Canada has also consistently called on the de facto Taliban authorities to respect Afghanistan’s international commitments, including forming an inclusive and representative government and protecting the fundamental rights of all Afghans. Canada reiterates that ethnic and religious groups must be represented at all levels of Afghan government and society in order to help address the underlying problems facing the country, the root causes of discrimination and the enduring legacy left by decades of conflict. Canada has no intention of recognizing the Taliban as the government of Afghanistan.

So far, in 2022, Canada has allocated over $143 million in humanitarian assistance to respond to the needs of vulnerable populations in Afghanistan and neighbouring countries. Canada is supporting a multi-sectoral humanitarian response across Afghanistan, including a particular emphasis on the provision of life-saving food and nutrition assistance. For example, with Canadian support, humanitarian partners provided food and livelihoods support to 21.7 million people in need and acute malnutrition support to 5.2 million children and pregnant and lactating women between January and September 2022.

Canada will continue to work closely with trusted Afghan partners on the ground and international partners to bring attention to the persecution of ethnic and religious minorities in Afghanistan and to advocate for the meaningful inclusion of marginalized groups, including the Hazara, Sikh and Hindu, in every sphere of the Afghan society, as their participation is crucial to ensuring a sustainable peace.

The promotion and protection of human rights lies at the heart of Canada’s engagement in Afghanistan. Over the last two decades, Canada’s development and security support in Afghanistan has helped promote diversity and improve the safety of ethnic minority groups. Canada was vocal in championing a strong human rights mandate for the UN Assistance Mission in Afghanistan (UNAMA) during UNAMA’s last mandate renewal, and welcomed the appointment of Richard Bennett as the United Nations Special Rapporteur on the Situation of Human Rights in Afghanistan on April 1, 2022. Canada is also exploring ways to continue its support for Afghan human rights defenders. Through engagement with like-minded countries, international organizations, and civil society organizations, the Government of Canada has been able to access unbiased and verified accounts of human rights abuses in Afghanistan. Such information is essential to inform the international community’s analysis, advocacy and engagement with the Taliban, and to lay the groundwork for accountability for perpetrators of human rights abuses.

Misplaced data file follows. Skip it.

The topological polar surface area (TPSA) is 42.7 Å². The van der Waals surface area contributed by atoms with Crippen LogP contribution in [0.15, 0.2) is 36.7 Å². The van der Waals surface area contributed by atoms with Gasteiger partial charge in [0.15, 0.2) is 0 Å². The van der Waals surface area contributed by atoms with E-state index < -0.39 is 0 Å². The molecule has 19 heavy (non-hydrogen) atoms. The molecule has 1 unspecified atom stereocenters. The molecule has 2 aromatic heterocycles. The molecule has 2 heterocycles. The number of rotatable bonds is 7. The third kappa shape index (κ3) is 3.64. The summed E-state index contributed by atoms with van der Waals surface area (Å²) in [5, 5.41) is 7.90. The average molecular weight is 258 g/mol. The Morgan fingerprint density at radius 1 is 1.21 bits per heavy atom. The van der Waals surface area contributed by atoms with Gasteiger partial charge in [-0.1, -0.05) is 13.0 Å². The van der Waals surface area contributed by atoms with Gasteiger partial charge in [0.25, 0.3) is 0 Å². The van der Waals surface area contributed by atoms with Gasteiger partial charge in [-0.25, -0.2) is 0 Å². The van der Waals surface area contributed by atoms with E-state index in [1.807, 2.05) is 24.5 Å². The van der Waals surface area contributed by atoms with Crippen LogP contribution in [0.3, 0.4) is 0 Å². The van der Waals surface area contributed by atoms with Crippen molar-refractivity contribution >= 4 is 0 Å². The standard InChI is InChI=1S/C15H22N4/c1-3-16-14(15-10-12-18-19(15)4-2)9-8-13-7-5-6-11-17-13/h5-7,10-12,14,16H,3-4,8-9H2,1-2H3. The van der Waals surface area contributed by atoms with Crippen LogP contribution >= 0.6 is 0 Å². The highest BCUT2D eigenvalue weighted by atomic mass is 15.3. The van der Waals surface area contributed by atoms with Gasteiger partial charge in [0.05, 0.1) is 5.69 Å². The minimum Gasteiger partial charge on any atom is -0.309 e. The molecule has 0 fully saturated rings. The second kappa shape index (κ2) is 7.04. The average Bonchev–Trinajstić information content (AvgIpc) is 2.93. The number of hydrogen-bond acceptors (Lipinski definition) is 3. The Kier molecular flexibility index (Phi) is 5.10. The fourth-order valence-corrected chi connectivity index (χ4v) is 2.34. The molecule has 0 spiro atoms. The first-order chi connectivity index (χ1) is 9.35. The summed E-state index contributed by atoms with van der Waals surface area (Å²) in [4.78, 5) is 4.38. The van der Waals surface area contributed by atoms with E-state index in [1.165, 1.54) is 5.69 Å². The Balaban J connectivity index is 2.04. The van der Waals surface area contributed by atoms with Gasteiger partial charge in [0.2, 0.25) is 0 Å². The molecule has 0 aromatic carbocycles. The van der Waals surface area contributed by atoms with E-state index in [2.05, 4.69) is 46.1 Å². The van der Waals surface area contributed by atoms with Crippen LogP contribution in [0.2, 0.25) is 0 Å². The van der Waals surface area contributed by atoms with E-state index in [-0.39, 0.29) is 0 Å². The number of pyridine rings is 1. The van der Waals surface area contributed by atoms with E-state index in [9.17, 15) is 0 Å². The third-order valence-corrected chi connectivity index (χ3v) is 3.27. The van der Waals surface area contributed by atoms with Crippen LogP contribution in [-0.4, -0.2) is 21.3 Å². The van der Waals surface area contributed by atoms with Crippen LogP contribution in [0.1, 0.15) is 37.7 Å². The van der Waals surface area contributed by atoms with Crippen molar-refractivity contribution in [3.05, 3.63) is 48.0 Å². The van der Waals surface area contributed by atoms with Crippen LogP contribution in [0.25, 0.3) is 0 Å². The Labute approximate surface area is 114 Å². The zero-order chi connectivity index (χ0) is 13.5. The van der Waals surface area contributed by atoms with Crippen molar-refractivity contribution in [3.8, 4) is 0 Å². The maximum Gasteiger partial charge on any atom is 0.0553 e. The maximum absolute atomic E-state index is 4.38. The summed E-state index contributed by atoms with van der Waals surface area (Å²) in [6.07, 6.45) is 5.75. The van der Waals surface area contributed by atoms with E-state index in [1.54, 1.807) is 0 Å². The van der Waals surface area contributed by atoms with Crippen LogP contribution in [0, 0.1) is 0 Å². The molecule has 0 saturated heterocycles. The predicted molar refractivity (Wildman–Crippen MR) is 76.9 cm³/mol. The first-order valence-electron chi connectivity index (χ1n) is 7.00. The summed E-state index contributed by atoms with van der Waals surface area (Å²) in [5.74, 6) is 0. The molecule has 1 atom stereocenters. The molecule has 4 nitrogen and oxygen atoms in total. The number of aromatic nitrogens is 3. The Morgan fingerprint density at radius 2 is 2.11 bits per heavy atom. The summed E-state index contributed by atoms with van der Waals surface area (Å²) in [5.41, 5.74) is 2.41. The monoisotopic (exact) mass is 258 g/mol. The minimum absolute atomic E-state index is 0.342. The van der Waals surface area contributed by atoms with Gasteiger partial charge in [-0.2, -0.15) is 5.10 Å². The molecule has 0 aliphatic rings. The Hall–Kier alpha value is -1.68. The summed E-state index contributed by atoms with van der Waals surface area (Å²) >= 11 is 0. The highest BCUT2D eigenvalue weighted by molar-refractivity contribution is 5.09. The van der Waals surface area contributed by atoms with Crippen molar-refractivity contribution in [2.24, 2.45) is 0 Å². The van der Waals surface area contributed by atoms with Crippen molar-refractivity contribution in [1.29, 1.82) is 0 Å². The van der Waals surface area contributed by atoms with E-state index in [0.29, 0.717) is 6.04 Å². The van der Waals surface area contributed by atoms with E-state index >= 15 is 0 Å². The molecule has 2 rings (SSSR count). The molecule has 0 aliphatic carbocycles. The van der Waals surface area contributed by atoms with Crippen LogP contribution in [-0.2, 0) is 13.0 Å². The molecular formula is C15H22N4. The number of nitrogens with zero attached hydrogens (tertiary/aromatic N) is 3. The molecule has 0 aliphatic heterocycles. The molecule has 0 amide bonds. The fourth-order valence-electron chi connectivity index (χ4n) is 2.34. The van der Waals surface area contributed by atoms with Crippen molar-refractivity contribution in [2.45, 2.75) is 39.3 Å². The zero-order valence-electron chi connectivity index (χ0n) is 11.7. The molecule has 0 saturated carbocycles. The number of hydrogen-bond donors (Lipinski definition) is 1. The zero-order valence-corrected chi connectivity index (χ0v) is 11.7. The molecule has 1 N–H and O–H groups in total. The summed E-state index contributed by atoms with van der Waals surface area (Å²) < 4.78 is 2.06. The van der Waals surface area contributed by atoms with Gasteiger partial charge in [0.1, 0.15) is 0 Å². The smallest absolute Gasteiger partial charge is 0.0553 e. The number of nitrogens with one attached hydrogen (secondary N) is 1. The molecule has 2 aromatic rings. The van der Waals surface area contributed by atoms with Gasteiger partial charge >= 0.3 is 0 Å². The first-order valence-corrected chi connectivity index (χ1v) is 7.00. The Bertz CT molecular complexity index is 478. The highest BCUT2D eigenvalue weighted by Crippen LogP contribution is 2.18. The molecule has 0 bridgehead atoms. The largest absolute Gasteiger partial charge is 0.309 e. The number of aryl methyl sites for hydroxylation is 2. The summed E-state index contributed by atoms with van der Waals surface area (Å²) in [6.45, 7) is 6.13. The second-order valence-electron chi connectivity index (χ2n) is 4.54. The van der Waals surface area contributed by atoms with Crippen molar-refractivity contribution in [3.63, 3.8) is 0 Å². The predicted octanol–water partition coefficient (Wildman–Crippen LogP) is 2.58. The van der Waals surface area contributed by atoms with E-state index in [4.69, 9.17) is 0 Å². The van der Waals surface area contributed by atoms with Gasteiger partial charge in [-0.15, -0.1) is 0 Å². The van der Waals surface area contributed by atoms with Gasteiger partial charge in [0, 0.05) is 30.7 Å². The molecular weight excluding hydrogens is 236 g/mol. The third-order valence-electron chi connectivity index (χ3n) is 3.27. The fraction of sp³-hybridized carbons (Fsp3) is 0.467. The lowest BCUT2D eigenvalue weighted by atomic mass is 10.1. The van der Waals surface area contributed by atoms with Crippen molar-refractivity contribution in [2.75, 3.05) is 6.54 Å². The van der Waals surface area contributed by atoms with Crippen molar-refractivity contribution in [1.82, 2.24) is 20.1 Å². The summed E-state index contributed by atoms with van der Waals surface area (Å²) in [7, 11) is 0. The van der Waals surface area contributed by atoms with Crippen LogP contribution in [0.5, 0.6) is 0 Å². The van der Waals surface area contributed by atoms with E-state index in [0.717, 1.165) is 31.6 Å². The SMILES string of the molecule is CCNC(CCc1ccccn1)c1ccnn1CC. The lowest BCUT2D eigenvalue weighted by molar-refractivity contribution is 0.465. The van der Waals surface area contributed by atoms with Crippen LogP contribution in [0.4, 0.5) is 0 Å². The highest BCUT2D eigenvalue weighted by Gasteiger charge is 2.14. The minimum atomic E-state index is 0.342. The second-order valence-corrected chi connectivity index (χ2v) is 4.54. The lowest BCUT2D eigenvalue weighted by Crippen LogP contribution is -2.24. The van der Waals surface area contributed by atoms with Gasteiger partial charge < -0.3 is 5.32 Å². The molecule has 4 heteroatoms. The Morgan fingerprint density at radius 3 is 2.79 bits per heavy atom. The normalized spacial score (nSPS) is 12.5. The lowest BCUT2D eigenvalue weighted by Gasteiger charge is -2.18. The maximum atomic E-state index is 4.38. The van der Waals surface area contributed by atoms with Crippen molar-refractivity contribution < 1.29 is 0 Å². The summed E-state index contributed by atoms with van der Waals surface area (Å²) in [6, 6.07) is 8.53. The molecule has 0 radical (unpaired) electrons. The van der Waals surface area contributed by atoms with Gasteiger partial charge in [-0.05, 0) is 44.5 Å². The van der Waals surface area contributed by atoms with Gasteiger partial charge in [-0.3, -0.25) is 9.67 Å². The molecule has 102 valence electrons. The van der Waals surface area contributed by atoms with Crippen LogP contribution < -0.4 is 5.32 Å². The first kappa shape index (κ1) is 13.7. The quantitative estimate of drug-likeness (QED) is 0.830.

Canada has committed to resettling at least 40,000 vulnerable Afghan nationals to Canada, one of the largest commitments in the world, through special immigration programs. This includes a humanitarian immigration program which focuses on vulnerable Afghans, including women leaders, LGBTQ people, human rights defenders, journalists, and those who have helped Canadian journalists, members of religious and ethnic minorities, and family members of former Afghan interpreters. Thanks to these efforts, Canada has already welcomed more than 27,000 Afghans, including Hazaras and Afghan Sikh and Hindu to Canada.

Presented to the House of Commons
Garnett Genuis (Sherwood Park—Fort Saskatchewan)
November 30, 2022 (Petition No. 441-00896)
Government response tabled
January 30, 2023
Photo - Garnett Genuis
Sherwood Park—Fort Saskatchewan
Conservative Caucus

35 signatures

Only validated signatures are counted towards the total number of signatures.